In its combat Blood Knights manages to at least redeem itself partially, delivering almost okay hack and slash gameplay, albeit it with some hefty flaws holding it back. As a vampire hunter Jeremy wields dual swords, and by hammering away on X you can link together strikes, which is where the game scores a positive point: Jeremy’s attacks are incredibly fast and feel quite savage, giving going on the offensive a nice feel. Other than a standard attack Jeremy also has a heavy-hitting strike which you’ll likely ending up spamming due to its effectiveness and a whirlwind move that helps you deal with crowds, which is good as Blood Knights doesn’t have any form of block or parry system in place, something you may find yourself cursing a lot as enemies like to crowd you and your health decreases fairly quickly. Jeremy also has access to a dodge move that the game never actually tells you about. I only discovered it quite by accident when I forgot that Blood Knights uses pre-determined camera angles and attempt to adjust my view using the right stick, which resulted in Jeremy hurling himself into deadly water. Thanks, game.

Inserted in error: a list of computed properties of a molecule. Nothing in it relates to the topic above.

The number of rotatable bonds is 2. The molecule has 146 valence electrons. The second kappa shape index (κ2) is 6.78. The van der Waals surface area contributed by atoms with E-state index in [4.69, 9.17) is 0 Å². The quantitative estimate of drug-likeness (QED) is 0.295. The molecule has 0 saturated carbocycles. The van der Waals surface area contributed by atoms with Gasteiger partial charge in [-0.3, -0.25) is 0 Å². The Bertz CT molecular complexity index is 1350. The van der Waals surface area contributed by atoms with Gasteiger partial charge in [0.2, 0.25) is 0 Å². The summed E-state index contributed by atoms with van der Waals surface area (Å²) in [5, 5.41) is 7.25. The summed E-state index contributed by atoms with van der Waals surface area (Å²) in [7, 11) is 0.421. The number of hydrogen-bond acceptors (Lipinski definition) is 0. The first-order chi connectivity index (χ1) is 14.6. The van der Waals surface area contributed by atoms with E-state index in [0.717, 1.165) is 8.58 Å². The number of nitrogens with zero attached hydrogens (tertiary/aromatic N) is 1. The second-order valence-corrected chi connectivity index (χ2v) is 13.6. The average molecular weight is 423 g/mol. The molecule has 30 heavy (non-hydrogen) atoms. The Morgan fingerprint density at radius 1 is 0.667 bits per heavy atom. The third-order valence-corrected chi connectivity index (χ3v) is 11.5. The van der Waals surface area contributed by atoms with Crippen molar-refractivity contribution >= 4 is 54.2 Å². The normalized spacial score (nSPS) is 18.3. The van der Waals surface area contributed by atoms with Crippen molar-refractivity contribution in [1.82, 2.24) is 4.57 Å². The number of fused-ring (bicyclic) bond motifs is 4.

As it turns out, though, Blood Knight has a good reason not to inform you of Jeremy’s dash maneuver: it’s useless. Outside of combat simply shifting the right stick in any direction will send Jeremy hurtling away, but during a fight, where one would expect to dodge the most, it becomes somewhat pointless as it does not cancel your current attack animation, leaving you to flick wildly at the stick as you watch an enemy’s sword swing at your face. Listen, developers: a dodge move needs to be able to cancel you out of any current attack and get you away from harm, especially in games where enemies crowd you, like this one thus making it hard to see any attacks coming toward you until the very last second. If the dodge move can’t do this, what’s the point in having it?